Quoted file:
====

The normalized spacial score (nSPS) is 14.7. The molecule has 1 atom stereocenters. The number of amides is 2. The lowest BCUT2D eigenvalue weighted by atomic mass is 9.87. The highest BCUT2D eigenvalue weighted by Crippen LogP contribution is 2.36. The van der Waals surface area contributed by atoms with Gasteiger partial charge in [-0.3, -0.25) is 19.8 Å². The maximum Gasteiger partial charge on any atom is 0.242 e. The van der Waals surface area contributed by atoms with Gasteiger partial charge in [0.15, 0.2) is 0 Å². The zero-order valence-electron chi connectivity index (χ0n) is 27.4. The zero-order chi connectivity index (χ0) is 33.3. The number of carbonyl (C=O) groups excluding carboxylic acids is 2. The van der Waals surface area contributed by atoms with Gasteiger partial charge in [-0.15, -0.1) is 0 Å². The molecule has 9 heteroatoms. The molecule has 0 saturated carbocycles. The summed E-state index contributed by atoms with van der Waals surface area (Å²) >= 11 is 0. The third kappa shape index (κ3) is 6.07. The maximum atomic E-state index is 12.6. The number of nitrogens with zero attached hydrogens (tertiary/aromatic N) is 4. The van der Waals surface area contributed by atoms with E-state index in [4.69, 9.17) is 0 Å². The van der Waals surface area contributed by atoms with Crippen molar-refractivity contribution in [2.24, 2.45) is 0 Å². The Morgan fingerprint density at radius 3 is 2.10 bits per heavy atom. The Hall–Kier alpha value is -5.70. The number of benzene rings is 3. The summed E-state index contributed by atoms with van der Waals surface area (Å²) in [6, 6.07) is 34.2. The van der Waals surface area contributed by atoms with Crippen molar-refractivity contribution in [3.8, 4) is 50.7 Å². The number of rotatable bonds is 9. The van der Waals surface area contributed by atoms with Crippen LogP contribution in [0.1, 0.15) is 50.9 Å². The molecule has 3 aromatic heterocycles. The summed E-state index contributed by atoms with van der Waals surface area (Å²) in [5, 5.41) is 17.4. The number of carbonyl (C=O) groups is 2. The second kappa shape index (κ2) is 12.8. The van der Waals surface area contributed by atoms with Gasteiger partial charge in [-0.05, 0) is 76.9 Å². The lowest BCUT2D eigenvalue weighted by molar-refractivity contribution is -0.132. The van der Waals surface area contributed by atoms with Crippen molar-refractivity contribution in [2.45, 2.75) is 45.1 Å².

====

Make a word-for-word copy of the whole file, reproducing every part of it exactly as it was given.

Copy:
The normalized spacial score (nSPS) is 14.7. The molecule has 1 atom stereocenters. The number of amides is 2. The lowest BCUT2D eigenvalue weighted by atomic mass is 9.87. The highest BCUT2D eigenvalue weighted by Crippen LogP contribution is 2.36. The van der Waals surface area contributed by atoms with Gasteiger partial charge in [-0.3, -0.25) is 19.8 Å². The maximum Gasteiger partial charge on any atom is 0.242 e. The van der Waals surface area contributed by atoms with Gasteiger partial charge in [0.15, 0.2) is 0 Å². The zero-order valence-electron chi connectivity index (χ0n) is 27.4. The zero-order chi connectivity index (χ0) is 33.3. The number of carbonyl (C=O) groups excluding carboxylic acids is 2. The van der Waals surface area contributed by atoms with Gasteiger partial charge in [-0.15, -0.1) is 0 Å². The molecule has 9 heteroatoms. The molecule has 0 saturated carbocycles. The summed E-state index contributed by atoms with van der Waals surface area (Å²) >= 11 is 0. The third kappa shape index (κ3) is 6.07. The maximum atomic E-state index is 12.6. The number of nitrogens with zero attached hydrogens (tertiary/aromatic N) is 4. The van der Waals surface area contributed by atoms with E-state index in [4.69, 9.17) is 0 Å². The van der Waals surface area contributed by atoms with Crippen molar-refractivity contribution in [2.24, 2.45) is 0 Å². The Morgan fingerprint density at radius 3 is 2.10 bits per heavy atom. The Hall–Kier alpha value is -5.70. The number of benzene rings is 3. The summed E-state index contributed by atoms with van der Waals surface area (Å²) in [6, 6.07) is 34.2. The van der Waals surface area contributed by atoms with Crippen molar-refractivity contribution in [3.8, 4) is 50.7 Å². The number of rotatable bonds is 9. The van der Waals surface area contributed by atoms with Crippen LogP contribution in [0.1, 0.15) is 50.9 Å². The molecule has 3 aromatic heterocycles. The summed E-state index contributed by atoms with van der Waals surface area (Å²) in [5, 5.41) is 17.4. The number of carbonyl (C=O) groups is 2. The second kappa shape index (κ2) is 12.8. The van der Waals surface area contributed by atoms with Gasteiger partial charge in [-0.05, 0) is 76.9 Å². The lowest BCUT2D eigenvalue weighted by molar-refractivity contribution is -0.132. The van der Waals surface area contributed by atoms with Crippen molar-refractivity contribution in [2.45, 2.75) is 45.1 Å².